The evidence is clear: The left just won. Forget the nomination—I mean the argument. Clinton, and the 40-year ideological campaign she represents, has lost the battle of ideas. The spell of neoliberalism has been broken, crushed under the weight of lived experience and a mountain of data.

What for decades was unsayable is now being said out loud—free college tuition, double the minimum wage, 100 percent renewable energy. And the crowds are cheering. With so much encouragement, who knows what’s next?

In contrast, I would say that, quite sadly, indeed, the left lost when Sanders lost to Clinton (and the consequences may be enormous, namely a win for Trump); and I also would say that it simply is bullshit to insist that you should "forget the nomina- tion": It turned out to be a major chance for a real liberal and a real social democrat to run for president, while there now is only a choice between the banker's candidate Clinton and the lunatic with many fascist ideas who is Trump.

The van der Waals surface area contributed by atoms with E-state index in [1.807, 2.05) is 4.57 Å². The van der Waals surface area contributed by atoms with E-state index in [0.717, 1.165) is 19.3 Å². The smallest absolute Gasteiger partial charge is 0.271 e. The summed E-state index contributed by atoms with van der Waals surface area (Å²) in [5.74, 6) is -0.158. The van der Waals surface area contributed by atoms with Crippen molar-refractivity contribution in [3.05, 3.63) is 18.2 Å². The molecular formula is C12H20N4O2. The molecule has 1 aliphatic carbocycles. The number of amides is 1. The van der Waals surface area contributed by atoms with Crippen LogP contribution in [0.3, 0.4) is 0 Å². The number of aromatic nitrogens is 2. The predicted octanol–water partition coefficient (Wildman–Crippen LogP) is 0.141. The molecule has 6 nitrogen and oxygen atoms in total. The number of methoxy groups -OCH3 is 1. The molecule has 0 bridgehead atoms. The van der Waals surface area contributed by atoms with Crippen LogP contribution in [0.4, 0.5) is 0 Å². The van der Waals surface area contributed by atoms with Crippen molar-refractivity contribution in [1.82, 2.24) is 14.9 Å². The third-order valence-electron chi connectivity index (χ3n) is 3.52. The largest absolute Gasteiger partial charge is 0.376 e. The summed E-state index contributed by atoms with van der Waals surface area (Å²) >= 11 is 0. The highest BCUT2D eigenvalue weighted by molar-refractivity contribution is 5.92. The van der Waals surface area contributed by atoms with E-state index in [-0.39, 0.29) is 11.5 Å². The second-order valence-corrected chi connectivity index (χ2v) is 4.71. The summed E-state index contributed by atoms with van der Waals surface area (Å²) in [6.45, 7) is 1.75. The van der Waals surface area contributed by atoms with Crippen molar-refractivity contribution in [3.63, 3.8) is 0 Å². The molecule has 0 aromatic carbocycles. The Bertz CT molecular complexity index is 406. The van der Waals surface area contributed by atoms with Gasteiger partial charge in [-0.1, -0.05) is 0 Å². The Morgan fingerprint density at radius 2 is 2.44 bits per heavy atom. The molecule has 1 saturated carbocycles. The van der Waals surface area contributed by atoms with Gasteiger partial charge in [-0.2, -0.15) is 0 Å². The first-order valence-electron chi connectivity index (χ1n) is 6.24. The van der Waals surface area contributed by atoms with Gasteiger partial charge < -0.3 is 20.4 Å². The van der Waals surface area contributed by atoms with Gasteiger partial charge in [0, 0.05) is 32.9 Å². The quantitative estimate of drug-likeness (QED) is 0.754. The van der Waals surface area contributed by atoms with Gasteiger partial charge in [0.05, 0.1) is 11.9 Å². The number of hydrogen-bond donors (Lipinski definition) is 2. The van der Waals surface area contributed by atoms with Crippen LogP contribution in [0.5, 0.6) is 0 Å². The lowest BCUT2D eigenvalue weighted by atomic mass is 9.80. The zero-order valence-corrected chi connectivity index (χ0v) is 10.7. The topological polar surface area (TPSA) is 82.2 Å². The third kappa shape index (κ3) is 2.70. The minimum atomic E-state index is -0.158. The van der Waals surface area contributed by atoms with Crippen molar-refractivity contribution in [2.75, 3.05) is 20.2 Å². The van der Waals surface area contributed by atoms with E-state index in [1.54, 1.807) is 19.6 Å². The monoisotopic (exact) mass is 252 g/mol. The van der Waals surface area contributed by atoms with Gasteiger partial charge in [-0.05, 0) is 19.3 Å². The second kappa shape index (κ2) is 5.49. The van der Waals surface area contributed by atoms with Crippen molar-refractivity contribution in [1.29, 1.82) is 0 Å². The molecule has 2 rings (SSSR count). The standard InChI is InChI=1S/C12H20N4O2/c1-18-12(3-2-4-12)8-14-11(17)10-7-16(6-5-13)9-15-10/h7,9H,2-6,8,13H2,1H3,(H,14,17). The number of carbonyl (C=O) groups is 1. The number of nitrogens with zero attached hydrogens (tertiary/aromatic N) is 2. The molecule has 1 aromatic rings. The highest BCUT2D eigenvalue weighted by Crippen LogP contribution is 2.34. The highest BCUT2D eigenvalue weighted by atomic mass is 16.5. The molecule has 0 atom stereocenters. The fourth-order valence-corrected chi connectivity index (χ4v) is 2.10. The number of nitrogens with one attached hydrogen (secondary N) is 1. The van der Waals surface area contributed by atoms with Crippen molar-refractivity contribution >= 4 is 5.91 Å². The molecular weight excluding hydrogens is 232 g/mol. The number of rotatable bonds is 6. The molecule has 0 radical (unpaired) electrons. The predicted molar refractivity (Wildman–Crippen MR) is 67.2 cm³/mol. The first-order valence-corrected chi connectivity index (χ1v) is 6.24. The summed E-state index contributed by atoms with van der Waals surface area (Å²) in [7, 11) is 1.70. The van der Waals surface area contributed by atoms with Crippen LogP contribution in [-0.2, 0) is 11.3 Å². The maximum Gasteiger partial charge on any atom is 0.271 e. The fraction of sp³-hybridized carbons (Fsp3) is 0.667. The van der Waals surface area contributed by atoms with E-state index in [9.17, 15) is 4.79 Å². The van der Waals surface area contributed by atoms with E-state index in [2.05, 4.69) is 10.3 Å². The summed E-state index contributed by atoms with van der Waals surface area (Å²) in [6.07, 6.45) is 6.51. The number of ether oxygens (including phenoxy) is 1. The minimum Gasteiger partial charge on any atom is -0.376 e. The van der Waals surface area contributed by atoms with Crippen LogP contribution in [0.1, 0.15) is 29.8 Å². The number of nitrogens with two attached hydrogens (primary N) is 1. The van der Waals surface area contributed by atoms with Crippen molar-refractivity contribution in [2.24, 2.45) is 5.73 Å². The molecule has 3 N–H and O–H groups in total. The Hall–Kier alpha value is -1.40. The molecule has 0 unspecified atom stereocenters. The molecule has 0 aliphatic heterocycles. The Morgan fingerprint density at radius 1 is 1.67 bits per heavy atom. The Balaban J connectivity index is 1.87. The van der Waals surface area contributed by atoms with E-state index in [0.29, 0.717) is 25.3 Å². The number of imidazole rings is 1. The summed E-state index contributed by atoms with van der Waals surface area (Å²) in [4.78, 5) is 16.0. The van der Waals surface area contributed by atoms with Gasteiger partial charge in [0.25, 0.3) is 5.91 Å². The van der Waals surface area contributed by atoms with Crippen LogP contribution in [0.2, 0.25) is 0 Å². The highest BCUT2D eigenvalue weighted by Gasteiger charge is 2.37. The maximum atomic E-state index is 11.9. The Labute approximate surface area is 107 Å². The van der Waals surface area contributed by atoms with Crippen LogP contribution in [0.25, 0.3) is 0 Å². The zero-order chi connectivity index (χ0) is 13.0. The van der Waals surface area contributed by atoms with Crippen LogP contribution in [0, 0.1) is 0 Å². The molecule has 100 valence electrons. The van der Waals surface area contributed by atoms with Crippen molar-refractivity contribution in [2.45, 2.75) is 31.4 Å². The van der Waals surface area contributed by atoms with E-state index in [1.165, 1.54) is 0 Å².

I also think that anyone with a working brain who is American should vote for Clinton, but the reason is indeed not that Clinton is much good (she isn't), but that Trump is an extremely bad choice as president.

But OK - I also grant that I never liked Naomi Klein much (indeed because her arguments remind me too much of those of the Dutch "social democrats", whom I do not trust at all, though this indeed is also somewhat personal as well).



[1] I said "who has?" not because nobody has any ideas abour Trump's ideas (I do, as well: I think they are mad and rather fascistic), but because Trump is quite unstable in his support for ideas: One day he is for something, the next day he is against it, the day after that he is again a bit for it, etc. Then again, he is stable in
the sense that by far the most ideas he has uttered are bad.